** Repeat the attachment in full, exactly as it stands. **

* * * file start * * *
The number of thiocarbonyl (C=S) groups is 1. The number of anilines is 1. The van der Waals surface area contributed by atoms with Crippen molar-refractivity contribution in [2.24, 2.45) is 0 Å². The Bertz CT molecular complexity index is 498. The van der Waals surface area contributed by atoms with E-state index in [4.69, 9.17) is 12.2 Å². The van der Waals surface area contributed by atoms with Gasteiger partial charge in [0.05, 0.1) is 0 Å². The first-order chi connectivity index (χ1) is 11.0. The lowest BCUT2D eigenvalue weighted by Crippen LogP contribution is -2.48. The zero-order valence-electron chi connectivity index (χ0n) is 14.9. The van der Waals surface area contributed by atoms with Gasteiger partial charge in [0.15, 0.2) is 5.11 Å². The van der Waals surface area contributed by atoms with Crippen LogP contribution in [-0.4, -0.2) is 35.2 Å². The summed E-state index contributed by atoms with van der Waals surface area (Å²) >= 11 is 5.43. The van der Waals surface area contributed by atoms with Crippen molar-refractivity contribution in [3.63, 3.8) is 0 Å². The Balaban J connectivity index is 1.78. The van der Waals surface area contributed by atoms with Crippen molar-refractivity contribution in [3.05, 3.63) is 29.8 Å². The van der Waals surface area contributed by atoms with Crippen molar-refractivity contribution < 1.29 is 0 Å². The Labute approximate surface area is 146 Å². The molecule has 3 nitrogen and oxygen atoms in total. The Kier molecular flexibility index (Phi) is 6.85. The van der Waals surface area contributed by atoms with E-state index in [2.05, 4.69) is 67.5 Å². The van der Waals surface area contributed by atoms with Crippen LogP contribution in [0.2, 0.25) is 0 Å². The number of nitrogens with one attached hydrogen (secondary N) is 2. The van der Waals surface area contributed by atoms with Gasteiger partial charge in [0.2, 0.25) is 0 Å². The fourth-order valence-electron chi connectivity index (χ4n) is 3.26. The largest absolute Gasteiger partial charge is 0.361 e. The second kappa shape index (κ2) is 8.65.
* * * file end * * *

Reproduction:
The number of thiocarbonyl (C=S) groups is 1. The number of anilines is 1. The van der Waals surface area contributed by atoms with Crippen molar-refractivity contribution in [2.24, 2.45) is 0 Å². The Bertz CT molecular complexity index is 498. The van der Waals surface area contributed by atoms with E-state index in [4.69, 9.17) is 12.2 Å². The van der Waals surface area contributed by atoms with Gasteiger partial charge in [0.05, 0.1) is 0 Å². The first-order chi connectivity index (χ1) is 11.0. The lowest BCUT2D eigenvalue weighted by Crippen LogP contribution is -2.48. The zero-order valence-electron chi connectivity index (χ0n) is 14.9. The van der Waals surface area contributed by atoms with Gasteiger partial charge in [0.15, 0.2) is 5.11 Å². The van der Waals surface area contributed by atoms with Crippen LogP contribution in [-0.4, -0.2) is 35.2 Å². The summed E-state index contributed by atoms with van der Waals surface area (Å²) >= 11 is 5.43. The van der Waals surface area contributed by atoms with Crippen molar-refractivity contribution in [3.63, 3.8) is 0 Å². The Balaban J connectivity index is 1.78. The van der Waals surface area contributed by atoms with Crippen molar-refractivity contribution in [3.05, 3.63) is 29.8 Å². The van der Waals surface area contributed by atoms with Crippen molar-refractivity contribution < 1.29 is 0 Å². The Labute approximate surface area is 146 Å². The molecule has 3 nitrogen and oxygen atoms in total. The Kier molecular flexibility index (Phi) is 6.85. The van der Waals surface area contributed by atoms with E-state index in [2.05, 4.69) is 67.5 Å². The van der Waals surface area contributed by atoms with Crippen LogP contribution in [0.2, 0.25) is 0 Å². The number of nitrogens with one attached hydrogen (secondary N) is 2. The van der Waals surface area contributed by atoms with Gasteiger partial charge in [0.2, 0.25) is 0 Å². The fourth-order valence-electron chi connectivity index (χ4n) is 3.26. The largest absolute Gasteiger partial charge is 0.361 e. The second kappa shape index (κ2) is 8.65.